J.J. Abrams likely won't be back to direct Star Trek 3 due to his Star Wars: Episode VII commitments, but it looks as though there will be at least two names from behind the scenes that will be returning for the next outing into the final frontier. Alex Kurtzman and Roberto Orci, who penned both 2009's Star Trek as well as this year's Star Trek Into Darkness, are now in talks to come back and write the third installment of the rebooted series, according to The Hollywood Reporter.
The trade says that Paramount started looking beyond the Bad Robot regulars after the release of Star Trek Into Darkness and contemplated getting X-Men: First Class scribes Ashley Edward Miller and Zack Stentz or a younger pair of writers to pen the movie. Ultimately, they returned back to Kurtzman and Orci, who also worked Paramount on the first two films in the Transformers franchise as well as Mission: Impossible III. It's also worth noting that Damon Lindelof, who didn't work on the original reboot but did work on Into Darkness, is apparently not coming back.
The biggest obstacle that Orci, Kurtzman, and the studio face is scheduling. Even with the end of Fringe the writing team has a ton of television commitments, including Hawaii Five-0, Transformers Prime and the upcoming Sleepy Hollow. They are also working on the script for Universal's Mummy reboot (which just lost its director), and a new version of Van Helsing. Paramount has yet to announce even a vague release date for Star Trek 3, but THR notes that 2016 will be the franchise's 50th anniversary. If they were to aim for that, it would both give Orci and Kurtzman more time to work on a script and get the project away from the insane, competition filled summer that is 2015 (The Avengers: Age of Ultron, Star Wars: Episode VII, Batman vs. Superman, Jurassic Park IV, the Terminator reboot, etc.).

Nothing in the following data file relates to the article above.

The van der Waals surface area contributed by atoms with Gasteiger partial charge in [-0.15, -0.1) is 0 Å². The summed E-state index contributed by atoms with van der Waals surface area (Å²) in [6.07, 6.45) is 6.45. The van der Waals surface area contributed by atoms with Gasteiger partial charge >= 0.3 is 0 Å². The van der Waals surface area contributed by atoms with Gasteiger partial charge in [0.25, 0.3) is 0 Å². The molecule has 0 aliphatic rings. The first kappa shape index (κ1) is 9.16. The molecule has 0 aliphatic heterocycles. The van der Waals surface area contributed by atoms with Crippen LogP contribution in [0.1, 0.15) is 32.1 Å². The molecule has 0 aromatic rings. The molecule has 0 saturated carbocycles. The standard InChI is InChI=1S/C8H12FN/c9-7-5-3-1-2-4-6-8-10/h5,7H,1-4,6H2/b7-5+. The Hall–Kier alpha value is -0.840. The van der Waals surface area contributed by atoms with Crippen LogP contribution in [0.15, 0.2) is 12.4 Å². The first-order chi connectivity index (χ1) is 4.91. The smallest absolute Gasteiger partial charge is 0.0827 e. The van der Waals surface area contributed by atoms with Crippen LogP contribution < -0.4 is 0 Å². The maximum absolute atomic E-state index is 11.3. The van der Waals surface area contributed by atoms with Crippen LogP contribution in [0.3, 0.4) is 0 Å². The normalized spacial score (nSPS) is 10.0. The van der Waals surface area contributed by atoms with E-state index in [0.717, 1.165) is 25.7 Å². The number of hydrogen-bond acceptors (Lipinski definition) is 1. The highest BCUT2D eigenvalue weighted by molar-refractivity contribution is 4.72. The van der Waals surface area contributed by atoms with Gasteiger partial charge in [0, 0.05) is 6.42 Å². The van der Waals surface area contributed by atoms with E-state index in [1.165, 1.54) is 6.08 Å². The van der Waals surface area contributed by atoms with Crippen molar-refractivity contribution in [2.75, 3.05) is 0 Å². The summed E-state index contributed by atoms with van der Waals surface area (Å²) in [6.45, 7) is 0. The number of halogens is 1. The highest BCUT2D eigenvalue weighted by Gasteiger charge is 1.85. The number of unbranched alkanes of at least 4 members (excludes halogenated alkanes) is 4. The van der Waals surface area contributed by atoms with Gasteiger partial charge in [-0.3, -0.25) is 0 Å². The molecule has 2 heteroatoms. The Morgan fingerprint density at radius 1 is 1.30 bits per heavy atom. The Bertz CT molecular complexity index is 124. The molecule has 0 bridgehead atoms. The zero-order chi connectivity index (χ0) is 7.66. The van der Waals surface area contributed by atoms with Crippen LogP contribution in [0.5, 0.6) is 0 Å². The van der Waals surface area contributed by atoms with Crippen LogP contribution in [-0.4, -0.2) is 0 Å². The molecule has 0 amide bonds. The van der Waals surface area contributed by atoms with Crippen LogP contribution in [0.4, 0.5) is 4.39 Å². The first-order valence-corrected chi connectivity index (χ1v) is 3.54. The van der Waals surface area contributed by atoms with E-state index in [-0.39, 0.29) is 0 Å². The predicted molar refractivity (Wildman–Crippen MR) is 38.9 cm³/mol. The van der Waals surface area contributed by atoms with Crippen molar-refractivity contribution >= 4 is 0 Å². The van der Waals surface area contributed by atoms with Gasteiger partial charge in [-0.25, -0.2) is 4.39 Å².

Star Trek Into Darkness got a much more mixed reaction than the original Star Trek, and it would appear that the film was also much less successful at the box office. According to the trade, the movies's $190 million reported budget ($40 million more than Abrams' first Trek) has actually stopped the movie from being considered profitable yet. The film made $226 million domestically and $224 million abroad for a global total of about $450 million, but the budget numbers don't include advertising and marketing costs. That said, the studio was reportedly "heartened" by the fact that Into Darkness actually made $100 million more around the world than the first Star Trek, so they found a silver lining.
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